And that’s a piece of the puzzle that is important to consider – while even a hypothetical technically disappointing console can compel upgrades with the promise of desirable exclusives, Microsoft has willingly ceded that advantage. The only reason for me to upgrade from my current Xbox One console to a Series X is to play the same games I already can, but much better. And that “better” was nowhere to be seen during this Inside Xbox.
The issue isn’t even that Microsoft chose to lead with third party games, plenty of consoles have had third party technical showcases – the issue is that they chose to lead with third party games that are categorically not technical showcases. A lot of the big publishers were outright missing from the Inside Xbox stream; the few that showed up had games that, while intriguing looking, didn’t look like they are much better than what we have on the current generation (in a lot of cases, literally so, because those games were cross-generation). The one exception was Ubisoft’s Assassin’s Creed Valhalla, which should have been a slam dunk if we had only gotten to see the game running in real time on a Series X… except we didn’t? Ubisoft, for their own inscrutable reasons, decided to not share any actual gameplay after a full week of promising just that.
Apart from these games, the remainder were all smaller-scale or indie titles. And make no mistake, these smaller-scale or indie games are likely to be every bit as great as whatever titles AAA publishers can front (and in a lot of cases, much better and more creatively fulfilling). But they are also pretty modest as far as their technical capabilities go. They are, in no way, appropriate showcases for a console that is literally relying on its power as its sole selling point. At a show where Microsoft should have used something like the Series X versions of Cyberpunk 2077 or Destiny 2 to show just what a leap the Series X will be over the current generation, they instead used very interesting-looking, but technically modest, games, which completely miss the point.
One potential counter-argument that could be made is that the PS4 and Switch market themselves (marketed, in the case of the PS4) with indie titles; why is it okay when they do it, but not okay when Xbox does it? As compelling as that line of reasoning seems at first glance, however, it completely ignores the broader context to make a disingenuous comparison and deflect criticism.
The PS4, for example, did have a huge emphasis on showing off upcoming indie games in the first couple of years of its life. But Sony did not lead with that, they led with jaw-dropping technically astounding titles that instantly communicated what kind of a leap over the PS3 the PS4 would provide. The focus on indie games came later, after that point had been made – and Sony still caught flack for overemphasizing indie games only at a few shows for very similar reasons that the Inside Xbox is receiving criticism.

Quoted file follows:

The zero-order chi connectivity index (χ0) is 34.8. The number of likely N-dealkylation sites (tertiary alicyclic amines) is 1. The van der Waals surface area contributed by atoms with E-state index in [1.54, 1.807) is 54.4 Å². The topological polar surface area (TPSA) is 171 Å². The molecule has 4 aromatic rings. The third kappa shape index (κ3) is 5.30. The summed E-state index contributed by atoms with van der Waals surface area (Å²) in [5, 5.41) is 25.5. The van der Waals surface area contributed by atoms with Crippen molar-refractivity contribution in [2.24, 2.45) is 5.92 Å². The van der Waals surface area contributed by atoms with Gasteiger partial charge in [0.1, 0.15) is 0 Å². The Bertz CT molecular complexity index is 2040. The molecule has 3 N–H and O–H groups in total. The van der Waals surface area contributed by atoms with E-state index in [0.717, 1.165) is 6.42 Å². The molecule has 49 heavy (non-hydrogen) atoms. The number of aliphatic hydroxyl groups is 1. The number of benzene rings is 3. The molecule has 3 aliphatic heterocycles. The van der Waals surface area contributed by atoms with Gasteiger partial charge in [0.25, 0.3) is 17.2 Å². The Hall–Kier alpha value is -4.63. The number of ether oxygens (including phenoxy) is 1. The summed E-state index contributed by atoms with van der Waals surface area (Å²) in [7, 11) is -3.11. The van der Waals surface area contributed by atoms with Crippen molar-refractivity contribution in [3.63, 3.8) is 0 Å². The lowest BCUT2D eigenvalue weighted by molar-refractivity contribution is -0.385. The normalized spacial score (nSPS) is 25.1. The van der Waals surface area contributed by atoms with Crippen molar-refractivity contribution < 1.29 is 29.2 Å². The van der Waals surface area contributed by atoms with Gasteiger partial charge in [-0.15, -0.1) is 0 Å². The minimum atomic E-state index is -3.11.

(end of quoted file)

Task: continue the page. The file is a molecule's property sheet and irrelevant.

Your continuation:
The Switch, of course, is still marketed on the back of indie and low-poly retro games, but the Switch is a portable console. It makes no promises of being cutting edge, or delivering top of the line graphics. Literally no one expects the functional equivalent of a PS3 Pro to be generating next generation visuals, with the Switch’s whole appeal centering on something else entirely (its flexibility, along with its exclusives). And even so, even with the Switch, it is important to remember that the console was showcased with titles such as Super Mario Odyssey, ARMS, Splatoon 2, Xenoblade 2, and of course, The Legend of Zelda: Breath of the Wild. The indie focus didn’t come until much later – well after launch, in fact, and again, after the core appeal of the system had been established.
The problem here is that Microsoft have told us what the appeal of the Series X is, but they haven’t shown us that yet (and yes, “seeing is believing” may be a cliché, but it’s true). While having a diverse lineup of smaller scale games is an excellent thing that Microsoft should be justifiably proud of, and highlight, those games should never be expected to communicate the value or appeal of a generational leap. Microsoft did just that with their latest Inside Xbox, and that was why it was such a misfire.
As frustrating as this show was, however, it’s not actually a big blow in the long run. This is nowhere close to Microsoft’s messaging nightmare with the Xbox One in 2013, or Nintendo’s brand confusion with the Wii U in 2012, or Sony’s sheer arrogance with the PS3 in 2006. Much like I said with Sony back in March, the “damage” done here, to the extent that we can call it that, is ephemeral, and easily fixed. Microsoft’s own first party games showcase, scheduled for July, as well as presumed upcoming announcements of next generation games by third parties (including, I hope, an actual gameplay trailer or demo for Valhalla before it launches, though even that might be too much to ask for from Ubisoft at this point) will easily smooth the frustration people feel right now over. Nothing here is irrevocable, and anyone trying to catastrophize this as being more than just a puzzling misstep in the here and now is being dramatic and hyperbolic. It’s just, once again, we see Microsoft make things much, much harder for themselves, than they need to be.
Note: The views expressed in this article are those of the author and do not necessarily represent the views of, and should not be attributed to, GamingBolt as an organization.